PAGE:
Three Films by Sebastián Silva Will Be Released This Summer


Chilean director Sebastián Silva (winner of the Grand Jury Prize at Sundance for The Maid) will be busy this summer as his three most recent film productions will be released in the United States.

First at the bat is Silva's Crystal Fairy (pictured), a bizarre, mescaline-driven deadpan road trip comedy through Chile. The film stars Michael Cera as Jamie, a boorish, insensitive American traveling in the South American country, and Gaby Hoffman, in the title role as an eccentric, radical, free spirit who believes the journey is more important than the end result, and while she embraces everyone, she gets close to no one.

Winner of the World Cinema Dramatic Directing Award at Sundance, Crystal Fairy, produced by Juan de Dios Larraín and Pablo Larraín (No), opens in theaters and on demand on July 12, released by IFC Films.

Also starring Cera, Silva's Magic Magic (pictured right) is a psychological thriller about Alicia (played by Juno Temple), an American visiting her cousin Sarah in the Chilean countryside. When Sarah suddenly has to depart, Alicia is left with her cousin's friends, consequently spiraling into insomnia and paranoia. The film also stars Emily Browning, Catalina Sandino Moreno, and Agustín Silva.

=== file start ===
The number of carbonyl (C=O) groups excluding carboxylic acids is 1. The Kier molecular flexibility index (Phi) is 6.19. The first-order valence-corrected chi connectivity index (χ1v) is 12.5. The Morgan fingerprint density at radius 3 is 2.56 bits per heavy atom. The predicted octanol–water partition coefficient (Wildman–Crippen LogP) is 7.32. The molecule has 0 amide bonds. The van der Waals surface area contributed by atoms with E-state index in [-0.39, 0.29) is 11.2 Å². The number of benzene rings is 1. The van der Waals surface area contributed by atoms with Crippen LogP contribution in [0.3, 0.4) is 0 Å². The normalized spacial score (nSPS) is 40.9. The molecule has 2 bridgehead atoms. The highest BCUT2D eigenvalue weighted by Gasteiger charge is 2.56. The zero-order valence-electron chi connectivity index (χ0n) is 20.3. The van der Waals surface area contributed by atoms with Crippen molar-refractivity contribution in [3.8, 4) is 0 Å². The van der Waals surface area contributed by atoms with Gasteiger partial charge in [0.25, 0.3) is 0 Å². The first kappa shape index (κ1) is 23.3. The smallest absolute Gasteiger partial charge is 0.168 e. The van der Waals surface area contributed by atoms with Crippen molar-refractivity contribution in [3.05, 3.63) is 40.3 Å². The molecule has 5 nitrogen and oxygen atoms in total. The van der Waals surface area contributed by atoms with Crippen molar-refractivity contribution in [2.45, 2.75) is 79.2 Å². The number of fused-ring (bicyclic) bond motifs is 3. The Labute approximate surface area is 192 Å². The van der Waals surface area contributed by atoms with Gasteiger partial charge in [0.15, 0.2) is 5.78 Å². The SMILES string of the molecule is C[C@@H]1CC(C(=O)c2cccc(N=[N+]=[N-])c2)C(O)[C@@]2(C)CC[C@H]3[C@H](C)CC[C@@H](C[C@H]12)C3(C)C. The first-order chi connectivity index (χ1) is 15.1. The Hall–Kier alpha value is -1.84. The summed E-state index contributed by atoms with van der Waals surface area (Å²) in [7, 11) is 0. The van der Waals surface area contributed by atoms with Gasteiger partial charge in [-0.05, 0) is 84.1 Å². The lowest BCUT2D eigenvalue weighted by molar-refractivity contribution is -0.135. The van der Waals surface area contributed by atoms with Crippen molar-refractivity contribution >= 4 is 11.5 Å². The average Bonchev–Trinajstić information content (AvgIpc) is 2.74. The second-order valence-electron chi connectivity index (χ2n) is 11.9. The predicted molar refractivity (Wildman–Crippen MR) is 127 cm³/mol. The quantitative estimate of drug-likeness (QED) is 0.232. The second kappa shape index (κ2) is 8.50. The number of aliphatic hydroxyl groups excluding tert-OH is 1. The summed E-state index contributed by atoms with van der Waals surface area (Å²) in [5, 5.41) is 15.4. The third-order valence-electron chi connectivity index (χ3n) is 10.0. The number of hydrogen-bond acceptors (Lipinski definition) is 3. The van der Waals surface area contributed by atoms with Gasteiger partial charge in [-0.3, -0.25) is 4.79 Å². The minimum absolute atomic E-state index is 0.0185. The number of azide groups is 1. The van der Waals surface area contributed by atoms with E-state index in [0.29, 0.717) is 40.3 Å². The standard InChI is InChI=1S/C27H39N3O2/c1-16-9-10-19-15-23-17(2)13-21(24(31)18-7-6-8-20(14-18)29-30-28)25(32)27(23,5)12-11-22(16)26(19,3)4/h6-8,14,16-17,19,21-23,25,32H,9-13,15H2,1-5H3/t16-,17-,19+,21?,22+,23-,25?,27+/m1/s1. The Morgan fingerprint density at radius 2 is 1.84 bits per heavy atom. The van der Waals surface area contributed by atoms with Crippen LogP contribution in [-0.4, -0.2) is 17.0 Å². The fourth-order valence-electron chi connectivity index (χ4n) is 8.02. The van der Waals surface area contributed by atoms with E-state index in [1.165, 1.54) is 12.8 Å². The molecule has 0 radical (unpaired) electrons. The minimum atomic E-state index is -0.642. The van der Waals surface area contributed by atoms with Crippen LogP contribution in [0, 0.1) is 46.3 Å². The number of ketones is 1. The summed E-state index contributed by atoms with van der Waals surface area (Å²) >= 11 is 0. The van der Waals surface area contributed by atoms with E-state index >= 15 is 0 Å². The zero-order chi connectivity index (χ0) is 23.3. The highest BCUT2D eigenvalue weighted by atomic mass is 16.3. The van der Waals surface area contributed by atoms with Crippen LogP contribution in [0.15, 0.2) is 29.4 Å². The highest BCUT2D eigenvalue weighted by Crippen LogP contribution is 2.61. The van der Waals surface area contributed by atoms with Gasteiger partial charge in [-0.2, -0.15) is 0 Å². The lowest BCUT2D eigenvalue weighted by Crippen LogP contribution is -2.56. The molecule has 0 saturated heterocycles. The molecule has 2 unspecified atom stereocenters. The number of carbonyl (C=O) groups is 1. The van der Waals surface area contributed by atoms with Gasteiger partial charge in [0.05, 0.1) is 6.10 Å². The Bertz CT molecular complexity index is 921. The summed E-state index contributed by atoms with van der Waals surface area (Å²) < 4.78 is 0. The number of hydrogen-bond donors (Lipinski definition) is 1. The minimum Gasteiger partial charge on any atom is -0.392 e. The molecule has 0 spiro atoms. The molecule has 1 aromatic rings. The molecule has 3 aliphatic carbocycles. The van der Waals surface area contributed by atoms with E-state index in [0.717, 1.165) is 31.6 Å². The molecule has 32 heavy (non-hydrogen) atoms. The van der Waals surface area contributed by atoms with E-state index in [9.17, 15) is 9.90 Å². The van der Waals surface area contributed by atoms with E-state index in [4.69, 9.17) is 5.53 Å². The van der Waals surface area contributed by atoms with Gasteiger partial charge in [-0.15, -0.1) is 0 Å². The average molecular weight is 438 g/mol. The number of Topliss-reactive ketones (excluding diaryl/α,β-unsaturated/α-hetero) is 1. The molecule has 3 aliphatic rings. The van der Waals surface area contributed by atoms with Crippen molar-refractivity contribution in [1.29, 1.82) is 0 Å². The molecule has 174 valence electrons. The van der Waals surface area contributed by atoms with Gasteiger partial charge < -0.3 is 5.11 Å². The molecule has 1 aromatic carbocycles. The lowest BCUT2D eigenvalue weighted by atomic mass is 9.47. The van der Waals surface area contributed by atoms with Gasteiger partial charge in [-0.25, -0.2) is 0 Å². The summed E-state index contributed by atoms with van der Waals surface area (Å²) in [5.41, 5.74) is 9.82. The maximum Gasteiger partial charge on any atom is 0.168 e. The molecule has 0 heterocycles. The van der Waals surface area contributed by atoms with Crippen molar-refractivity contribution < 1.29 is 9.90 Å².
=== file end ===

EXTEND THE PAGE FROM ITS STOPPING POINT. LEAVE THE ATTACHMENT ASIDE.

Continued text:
Magic Magic, which premiered at Sundance and was and official selection at Cannes' Directors' Fortnight, is going straight to DVD on August 6 released by Sony Pictures. 


And lastly, The Museum of Modern Art in New York City will give a one week run to Silva's and Pedro Peirano's Old Cats / Gatos viejos (pictured left) August 20-26.

The film tells the story of 
Isadora (Bélgica Castro), an octogenarian living comfortably with her husband and two cats, suddenly finds herself fighting a battle on two fronts when the onset of dementia arrives at the same time that her daughter's attempt to scheme the landlord seems to require that Isadora sign over the lease on her Santiago apartment.

Unfolding with black humor and empathy in equal measure, the film emphasizes both the confusion in Isadora's psyche and the claustrophobia of her domestic landscape. A hit at the Cannes and New York film festivals in 2010, this is the film's long-awaited theatrical run in the U.S.